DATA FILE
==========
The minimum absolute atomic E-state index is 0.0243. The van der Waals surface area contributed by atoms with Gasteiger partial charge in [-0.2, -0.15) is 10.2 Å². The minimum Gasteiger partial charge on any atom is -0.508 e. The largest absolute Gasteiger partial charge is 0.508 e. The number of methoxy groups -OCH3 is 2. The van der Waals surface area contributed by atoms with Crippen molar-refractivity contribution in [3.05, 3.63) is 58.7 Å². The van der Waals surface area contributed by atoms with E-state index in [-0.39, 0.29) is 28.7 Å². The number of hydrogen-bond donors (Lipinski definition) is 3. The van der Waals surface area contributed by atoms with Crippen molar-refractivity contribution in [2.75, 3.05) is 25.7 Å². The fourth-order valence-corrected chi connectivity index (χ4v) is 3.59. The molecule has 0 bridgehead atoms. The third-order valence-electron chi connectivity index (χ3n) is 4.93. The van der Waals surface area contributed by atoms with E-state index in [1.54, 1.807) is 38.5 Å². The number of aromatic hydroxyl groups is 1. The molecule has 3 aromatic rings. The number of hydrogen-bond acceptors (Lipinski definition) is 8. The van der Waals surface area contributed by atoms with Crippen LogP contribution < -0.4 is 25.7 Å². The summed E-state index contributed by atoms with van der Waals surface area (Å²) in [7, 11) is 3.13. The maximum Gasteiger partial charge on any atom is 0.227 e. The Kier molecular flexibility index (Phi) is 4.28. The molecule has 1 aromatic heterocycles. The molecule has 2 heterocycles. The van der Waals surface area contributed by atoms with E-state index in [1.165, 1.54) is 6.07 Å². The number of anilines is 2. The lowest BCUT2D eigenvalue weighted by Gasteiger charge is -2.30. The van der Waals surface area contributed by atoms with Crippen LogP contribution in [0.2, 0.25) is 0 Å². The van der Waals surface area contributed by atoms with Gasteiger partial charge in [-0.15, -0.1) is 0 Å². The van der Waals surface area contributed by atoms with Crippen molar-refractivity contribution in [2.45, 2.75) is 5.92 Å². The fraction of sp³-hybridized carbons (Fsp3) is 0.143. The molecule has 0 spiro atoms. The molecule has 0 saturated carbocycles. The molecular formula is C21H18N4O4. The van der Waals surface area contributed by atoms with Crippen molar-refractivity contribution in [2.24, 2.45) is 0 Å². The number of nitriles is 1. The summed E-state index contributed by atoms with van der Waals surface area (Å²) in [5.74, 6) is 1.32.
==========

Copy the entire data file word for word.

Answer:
The minimum absolute atomic E-state index is 0.0243. The van der Waals surface area contributed by atoms with Gasteiger partial charge in [-0.2, -0.15) is 10.2 Å². The minimum Gasteiger partial charge on any atom is -0.508 e. The largest absolute Gasteiger partial charge is 0.508 e. The number of methoxy groups -OCH3 is 2. The van der Waals surface area contributed by atoms with Crippen molar-refractivity contribution in [3.05, 3.63) is 58.7 Å². The van der Waals surface area contributed by atoms with E-state index in [-0.39, 0.29) is 28.7 Å². The number of hydrogen-bond donors (Lipinski definition) is 3. The van der Waals surface area contributed by atoms with Crippen molar-refractivity contribution in [2.75, 3.05) is 25.7 Å². The fourth-order valence-corrected chi connectivity index (χ4v) is 3.59. The molecule has 0 bridgehead atoms. The third-order valence-electron chi connectivity index (χ3n) is 4.93. The van der Waals surface area contributed by atoms with E-state index in [1.54, 1.807) is 38.5 Å². The number of aromatic hydroxyl groups is 1. The molecule has 3 aromatic rings. The number of hydrogen-bond acceptors (Lipinski definition) is 8. The van der Waals surface area contributed by atoms with Crippen LogP contribution < -0.4 is 25.7 Å². The summed E-state index contributed by atoms with van der Waals surface area (Å²) in [7, 11) is 3.13. The maximum Gasteiger partial charge on any atom is 0.227 e. The Kier molecular flexibility index (Phi) is 4.28. The molecule has 1 aromatic heterocycles. The molecule has 2 heterocycles. The van der Waals surface area contributed by atoms with E-state index in [1.165, 1.54) is 6.07 Å². The number of anilines is 2. The lowest BCUT2D eigenvalue weighted by Gasteiger charge is -2.30. The van der Waals surface area contributed by atoms with Crippen LogP contribution in [0.2, 0.25) is 0 Å². The van der Waals surface area contributed by atoms with Gasteiger partial charge in [-0.15, -0.1) is 0 Å². The van der Waals surface area contributed by atoms with Crippen molar-refractivity contribution in [2.45, 2.75) is 5.92 Å². The fraction of sp³-hybridized carbons (Fsp3) is 0.143. The molecule has 0 spiro atoms. The molecule has 0 saturated carbocycles. The molecular formula is C21H18N4O4. The van der Waals surface area contributed by atoms with Crippen molar-refractivity contribution in [2.24, 2.45) is 0 Å². The number of nitriles is 1. The summed E-state index contributed by atoms with van der Waals surface area (Å²) in [5.74, 6) is 1.32.